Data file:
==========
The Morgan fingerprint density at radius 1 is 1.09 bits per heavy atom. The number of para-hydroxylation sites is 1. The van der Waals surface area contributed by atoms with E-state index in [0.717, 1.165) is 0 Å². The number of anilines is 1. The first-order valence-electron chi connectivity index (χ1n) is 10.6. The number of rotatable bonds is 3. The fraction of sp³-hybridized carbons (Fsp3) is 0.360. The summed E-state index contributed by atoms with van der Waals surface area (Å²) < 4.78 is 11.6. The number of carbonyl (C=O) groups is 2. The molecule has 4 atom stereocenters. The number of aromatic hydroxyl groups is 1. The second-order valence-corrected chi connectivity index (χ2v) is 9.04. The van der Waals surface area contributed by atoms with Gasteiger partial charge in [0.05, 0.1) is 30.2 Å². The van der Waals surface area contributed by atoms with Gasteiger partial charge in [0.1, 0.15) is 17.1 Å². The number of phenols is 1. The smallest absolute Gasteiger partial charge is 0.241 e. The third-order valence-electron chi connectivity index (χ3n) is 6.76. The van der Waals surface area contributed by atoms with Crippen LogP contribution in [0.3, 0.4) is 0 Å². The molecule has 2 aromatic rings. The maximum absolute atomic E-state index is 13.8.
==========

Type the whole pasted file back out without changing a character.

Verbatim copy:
The Morgan fingerprint density at radius 1 is 1.09 bits per heavy atom. The number of para-hydroxylation sites is 1. The van der Waals surface area contributed by atoms with E-state index in [0.717, 1.165) is 0 Å². The number of anilines is 1. The first-order valence-electron chi connectivity index (χ1n) is 10.6. The number of rotatable bonds is 3. The fraction of sp³-hybridized carbons (Fsp3) is 0.360. The summed E-state index contributed by atoms with van der Waals surface area (Å²) < 4.78 is 11.6. The number of carbonyl (C=O) groups is 2. The molecule has 4 atom stereocenters. The number of aromatic hydroxyl groups is 1. The second-order valence-corrected chi connectivity index (χ2v) is 9.04. The van der Waals surface area contributed by atoms with Gasteiger partial charge in [0.05, 0.1) is 30.2 Å². The van der Waals surface area contributed by atoms with Gasteiger partial charge in [0.1, 0.15) is 17.1 Å². The number of phenols is 1. The smallest absolute Gasteiger partial charge is 0.241 e. The third-order valence-electron chi connectivity index (χ3n) is 6.76. The van der Waals surface area contributed by atoms with Crippen LogP contribution in [0.3, 0.4) is 0 Å². The molecule has 2 aromatic rings. The maximum absolute atomic E-state index is 13.8.